This is the big question of late 2020 in Brexit-land. All summer and into the autumn, we’ve have multiple briefings, this way and that; some setting us on the road to a rapid settlement, others pointing towards whatever euphemism-of-the-day we might have for a no-deal outcome.
So which is it?
Rather than try to list and weigh up all the possible factors, I’ll instead try to focus on the more inflexible and mechanical aspects that might be in play, since these appear to be increasingly important.
Central in these is our old friend, time.
From the very start of the process, before the referendum was even held, it was generally agreed among researchers that this would be a long-term set of interactions to get to a new relationship and that Article 50 would struggle to suffice for all of that.
And so it proved: not only were there the multiple extensions of 2019, but the content of the Withdrawal Agreement was very closely drawn to cover only the bare minimum of issues relating to ending UK membership (as opposed to building a new relationship).
The failure of both sides to extend transition back out to its original 20 month schedule with those Art.50 extensions, plus the refusal of the UK to countenance using the one-off extension mechanism this summer, plus the delays caused by Covid-19, all have contributed to one of the more heroic interpretations of what can be done in short order on a deal.
Right now, three months out, we have not only not got a legal text that can be ratified, we don’t have even a joint draft, or a basic political arrangement to allow any of those things to happen.
The simple mechanical requirements for each of those steps take time, time that is increasingly not there: the legal drafting could easily take several weeks, even if everyone agrees with everything (which they won’t).
Which leads to a second key element in the mix, trust.
Just as time has run out, so too has the extent to which each side finds the other credible and constructive. London politicians treat the EU as if everything it does is a trap to entangle the UK and/or reverse the referendum result; those in Brussels and EU27 capitals wonder whether the Internal Market Bill can really be a serious proposition, given that it undermines the entire basis of international agreements.
That trust has been falling for a long time. From the delay in triggering Article 50, to the immediate calling of the 2017 general election; the mess over the joint text and the blowing up of Cabinet over Chequers; the meaningful votes and the extensions; even the popping up of Gibraltar at the last minute: all of this has led EU-UK relations to a pretty bad place.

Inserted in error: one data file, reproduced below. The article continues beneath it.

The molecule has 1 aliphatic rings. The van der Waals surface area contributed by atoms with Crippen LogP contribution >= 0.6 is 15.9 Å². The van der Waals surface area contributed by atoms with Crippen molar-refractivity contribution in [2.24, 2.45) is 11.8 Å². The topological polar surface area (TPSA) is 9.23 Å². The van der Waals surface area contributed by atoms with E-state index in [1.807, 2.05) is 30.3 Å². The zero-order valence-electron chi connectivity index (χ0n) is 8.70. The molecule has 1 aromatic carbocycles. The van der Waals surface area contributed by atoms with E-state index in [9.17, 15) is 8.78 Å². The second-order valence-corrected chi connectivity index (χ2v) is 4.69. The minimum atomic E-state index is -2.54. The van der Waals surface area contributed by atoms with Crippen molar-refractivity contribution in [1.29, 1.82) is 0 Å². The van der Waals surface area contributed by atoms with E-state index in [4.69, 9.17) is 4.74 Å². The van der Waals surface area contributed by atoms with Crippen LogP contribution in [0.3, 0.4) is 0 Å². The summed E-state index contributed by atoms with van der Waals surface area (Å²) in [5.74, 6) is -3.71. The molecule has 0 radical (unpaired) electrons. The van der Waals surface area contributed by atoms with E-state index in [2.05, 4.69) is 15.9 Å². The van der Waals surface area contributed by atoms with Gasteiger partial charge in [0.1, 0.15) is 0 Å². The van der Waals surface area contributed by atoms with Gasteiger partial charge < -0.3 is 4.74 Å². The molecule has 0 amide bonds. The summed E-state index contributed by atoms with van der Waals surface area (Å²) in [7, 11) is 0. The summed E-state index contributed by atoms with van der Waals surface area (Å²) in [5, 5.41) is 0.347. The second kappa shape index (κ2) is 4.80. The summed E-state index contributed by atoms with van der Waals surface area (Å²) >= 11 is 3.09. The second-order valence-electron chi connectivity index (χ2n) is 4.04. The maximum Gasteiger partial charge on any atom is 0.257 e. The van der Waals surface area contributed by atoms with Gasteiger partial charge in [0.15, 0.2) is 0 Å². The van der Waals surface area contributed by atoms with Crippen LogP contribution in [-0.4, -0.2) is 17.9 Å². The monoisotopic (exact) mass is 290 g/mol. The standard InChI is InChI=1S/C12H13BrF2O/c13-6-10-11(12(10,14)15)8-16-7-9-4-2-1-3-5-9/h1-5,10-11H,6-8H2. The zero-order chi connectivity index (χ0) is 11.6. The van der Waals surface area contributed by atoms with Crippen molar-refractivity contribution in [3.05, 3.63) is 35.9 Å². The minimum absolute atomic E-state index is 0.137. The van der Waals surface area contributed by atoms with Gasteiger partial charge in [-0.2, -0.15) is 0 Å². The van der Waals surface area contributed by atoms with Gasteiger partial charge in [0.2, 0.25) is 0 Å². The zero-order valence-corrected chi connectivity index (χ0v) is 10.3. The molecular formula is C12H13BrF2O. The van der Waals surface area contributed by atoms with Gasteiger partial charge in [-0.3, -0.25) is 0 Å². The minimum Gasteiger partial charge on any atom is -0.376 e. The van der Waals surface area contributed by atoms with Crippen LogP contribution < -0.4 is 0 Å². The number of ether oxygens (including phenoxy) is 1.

My personal sense check on this is the Salzburg European Council two years ago. Yes, Theresa May might have made a mess of the attitude/rhetoric, but at least there remained a functioning political negotiation.
So if we know that trust is low, and that trust is very much harder to rebuild than to lose, then we can be confident that this will remain a barrier through the remainder of current talks, whatever they aim for.
And that aim represents a final stable factor: the lack of difference in outcomes.
If we imagine a deal is concluded, and one on UK terms, then we would have to note that there would still be very extensive contraction of UK-EU alignment and a rise in barriers to economic, political and social interactions. The UK government is asking for a very minimal relationship, partly because it wants to limit the ability of the EU to make cross-linkages in the current negotiations.
As much as a no-deal would come with huge costs, so too would a deal be linked with smaller, but still substantial, downsides.
Recall too that this is different from Article 50, when the UK remained a member until the end and neither side had a fall-back to protect its interests. Indeed, that’s precisely why the EU structured the process like this; so that if this current stage failed, at least it would have the legal certainty [sic] of the Withdrawal Agreement.
For the UK, if this is obviously going to hurt either way, and if Number 10 decides that the public might not be too thrilled by the message “we know this hurts, but believe us when we say it could have hurt a lot more”, then the incentive to push for a deal would seem to drop.
Moreover, a deal implies mutual acceptance, which drips the negotiating parties’ hands very firmly into the blood, whereas a no-deal contains the potential to shift blame on to the other lot. Hence, in part, a lot of those briefings I mentioned: we’re trying really hard to make this work, but they’re making it impossible, etc.
Taken together, it’s hard not to be pessimistic about the next months.
Time is running away and there’s no credible mechanism for adding more (even if both sides wanted to), trust is as low as it’s ever been (not helped at by the completion of the Internal Market Bill’s progress through the Commons), and the gains of a deal seem to be now limited to reducing the costs of exit.
Yes, a deal would mean one less headache for both sides, both economically and politically, especially since their asks will not magically disappear as midnight strikes on New Year’s. But as we’ve seen time and again, this is not a rationally-constructed process, but instead one of politics, short-time thinking and the entanglement of many other factors (not least Covid-19).
Put it like this: I never built up some extra food staples in the run-up to the conclusion of Article 50, but I am doing it now.